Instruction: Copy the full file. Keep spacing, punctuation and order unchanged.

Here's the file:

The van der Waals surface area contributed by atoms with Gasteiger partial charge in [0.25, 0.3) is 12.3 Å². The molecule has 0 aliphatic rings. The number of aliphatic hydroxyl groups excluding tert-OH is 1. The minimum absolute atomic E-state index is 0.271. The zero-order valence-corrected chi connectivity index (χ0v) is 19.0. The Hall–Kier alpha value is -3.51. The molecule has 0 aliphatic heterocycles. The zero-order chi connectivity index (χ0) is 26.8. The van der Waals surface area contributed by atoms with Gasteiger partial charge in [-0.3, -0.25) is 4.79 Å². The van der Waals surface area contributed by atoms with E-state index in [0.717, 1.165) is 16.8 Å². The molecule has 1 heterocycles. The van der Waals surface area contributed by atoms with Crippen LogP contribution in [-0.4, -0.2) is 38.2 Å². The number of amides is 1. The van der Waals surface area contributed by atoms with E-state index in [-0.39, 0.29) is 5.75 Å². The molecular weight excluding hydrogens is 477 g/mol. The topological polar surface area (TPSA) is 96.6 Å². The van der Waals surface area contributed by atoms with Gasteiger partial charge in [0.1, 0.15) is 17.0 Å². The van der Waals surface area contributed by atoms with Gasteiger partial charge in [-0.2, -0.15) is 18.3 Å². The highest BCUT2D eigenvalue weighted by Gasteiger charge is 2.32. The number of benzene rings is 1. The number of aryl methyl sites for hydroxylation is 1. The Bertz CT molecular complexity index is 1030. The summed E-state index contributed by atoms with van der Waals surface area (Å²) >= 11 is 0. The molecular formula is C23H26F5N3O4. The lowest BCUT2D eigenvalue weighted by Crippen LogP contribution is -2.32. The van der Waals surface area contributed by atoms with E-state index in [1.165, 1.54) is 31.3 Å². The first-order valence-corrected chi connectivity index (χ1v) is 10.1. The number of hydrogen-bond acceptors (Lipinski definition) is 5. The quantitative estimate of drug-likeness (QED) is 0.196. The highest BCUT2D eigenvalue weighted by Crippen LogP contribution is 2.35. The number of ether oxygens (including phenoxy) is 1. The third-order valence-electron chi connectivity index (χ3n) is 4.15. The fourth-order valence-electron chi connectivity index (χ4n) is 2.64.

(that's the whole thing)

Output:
The van der Waals surface area contributed by atoms with Gasteiger partial charge in [0.25, 0.3) is 12.3 Å². The molecule has 0 aliphatic rings. The number of aliphatic hydroxyl groups excluding tert-OH is 1. The minimum absolute atomic E-state index is 0.271. The zero-order valence-corrected chi connectivity index (χ0v) is 19.0. The Hall–Kier alpha value is -3.51. The molecule has 0 aliphatic heterocycles. The zero-order chi connectivity index (χ0) is 26.8. The van der Waals surface area contributed by atoms with Gasteiger partial charge in [-0.3, -0.25) is 4.79 Å². The van der Waals surface area contributed by atoms with E-state index in [0.717, 1.165) is 16.8 Å². The molecule has 1 heterocycles. The van der Waals surface area contributed by atoms with Crippen LogP contribution in [-0.4, -0.2) is 38.2 Å². The number of amides is 1. The van der Waals surface area contributed by atoms with E-state index in [-0.39, 0.29) is 5.75 Å². The molecular weight excluding hydrogens is 477 g/mol. The topological polar surface area (TPSA) is 96.6 Å². The van der Waals surface area contributed by atoms with Gasteiger partial charge in [0.1, 0.15) is 17.0 Å². The van der Waals surface area contributed by atoms with Gasteiger partial charge in [-0.2, -0.15) is 18.3 Å². The highest BCUT2D eigenvalue weighted by Gasteiger charge is 2.32. The number of benzene rings is 1. The number of aryl methyl sites for hydroxylation is 1. The Bertz CT molecular complexity index is 1030. The summed E-state index contributed by atoms with van der Waals surface area (Å²) >= 11 is 0. The molecular formula is C23H26F5N3O4. The lowest BCUT2D eigenvalue weighted by Crippen LogP contribution is -2.32. The van der Waals surface area contributed by atoms with E-state index in [1.165, 1.54) is 31.3 Å². The first-order valence-corrected chi connectivity index (χ1v) is 10.1. The number of hydrogen-bond acceptors (Lipinski definition) is 5. The quantitative estimate of drug-likeness (QED) is 0.196. The highest BCUT2D eigenvalue weighted by Crippen LogP contribution is 2.35. The number of ether oxygens (including phenoxy) is 1. The third-order valence-electron chi connectivity index (χ3n) is 4.15. The fourth-order valence-electron chi connectivity index (χ4n) is 2.64.